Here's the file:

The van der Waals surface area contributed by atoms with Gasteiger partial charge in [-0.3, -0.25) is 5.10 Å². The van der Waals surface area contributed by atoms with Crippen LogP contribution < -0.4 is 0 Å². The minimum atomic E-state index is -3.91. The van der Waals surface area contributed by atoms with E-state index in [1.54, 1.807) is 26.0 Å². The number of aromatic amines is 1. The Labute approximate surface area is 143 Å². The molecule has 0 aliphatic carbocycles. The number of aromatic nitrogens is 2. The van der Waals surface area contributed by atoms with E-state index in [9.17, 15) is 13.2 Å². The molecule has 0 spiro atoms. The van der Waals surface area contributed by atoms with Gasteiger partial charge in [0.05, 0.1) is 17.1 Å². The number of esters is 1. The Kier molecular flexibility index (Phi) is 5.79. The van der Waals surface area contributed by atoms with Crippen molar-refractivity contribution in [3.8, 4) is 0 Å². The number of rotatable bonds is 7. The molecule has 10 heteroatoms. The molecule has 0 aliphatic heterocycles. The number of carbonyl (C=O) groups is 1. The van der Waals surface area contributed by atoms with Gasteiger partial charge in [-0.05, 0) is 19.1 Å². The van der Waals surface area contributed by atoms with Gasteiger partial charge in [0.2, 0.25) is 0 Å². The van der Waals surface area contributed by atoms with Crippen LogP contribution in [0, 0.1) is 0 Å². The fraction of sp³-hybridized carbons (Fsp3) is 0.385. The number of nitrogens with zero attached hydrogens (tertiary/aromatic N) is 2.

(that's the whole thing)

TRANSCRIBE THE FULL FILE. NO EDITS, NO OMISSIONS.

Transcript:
The van der Waals surface area contributed by atoms with Gasteiger partial charge in [-0.3, -0.25) is 5.10 Å². The van der Waals surface area contributed by atoms with Crippen LogP contribution < -0.4 is 0 Å². The minimum atomic E-state index is -3.91. The van der Waals surface area contributed by atoms with E-state index in [1.54, 1.807) is 26.0 Å². The number of aromatic amines is 1. The Labute approximate surface area is 143 Å². The molecule has 0 aliphatic carbocycles. The number of aromatic nitrogens is 2. The van der Waals surface area contributed by atoms with E-state index in [9.17, 15) is 13.2 Å². The molecule has 0 spiro atoms. The van der Waals surface area contributed by atoms with Gasteiger partial charge in [0.05, 0.1) is 17.1 Å². The number of esters is 1. The Kier molecular flexibility index (Phi) is 5.79. The van der Waals surface area contributed by atoms with Crippen molar-refractivity contribution in [3.8, 4) is 0 Å². The number of rotatable bonds is 7. The molecule has 10 heteroatoms. The molecule has 0 aliphatic heterocycles. The number of carbonyl (C=O) groups is 1. The van der Waals surface area contributed by atoms with Gasteiger partial charge in [-0.05, 0) is 19.1 Å². The van der Waals surface area contributed by atoms with Gasteiger partial charge in [0.2, 0.25) is 0 Å². The van der Waals surface area contributed by atoms with Crippen LogP contribution in [0, 0.1) is 0 Å². The fraction of sp³-hybridized carbons (Fsp3) is 0.385. The number of nitrogens with zero attached hydrogens (tertiary/aromatic N) is 2.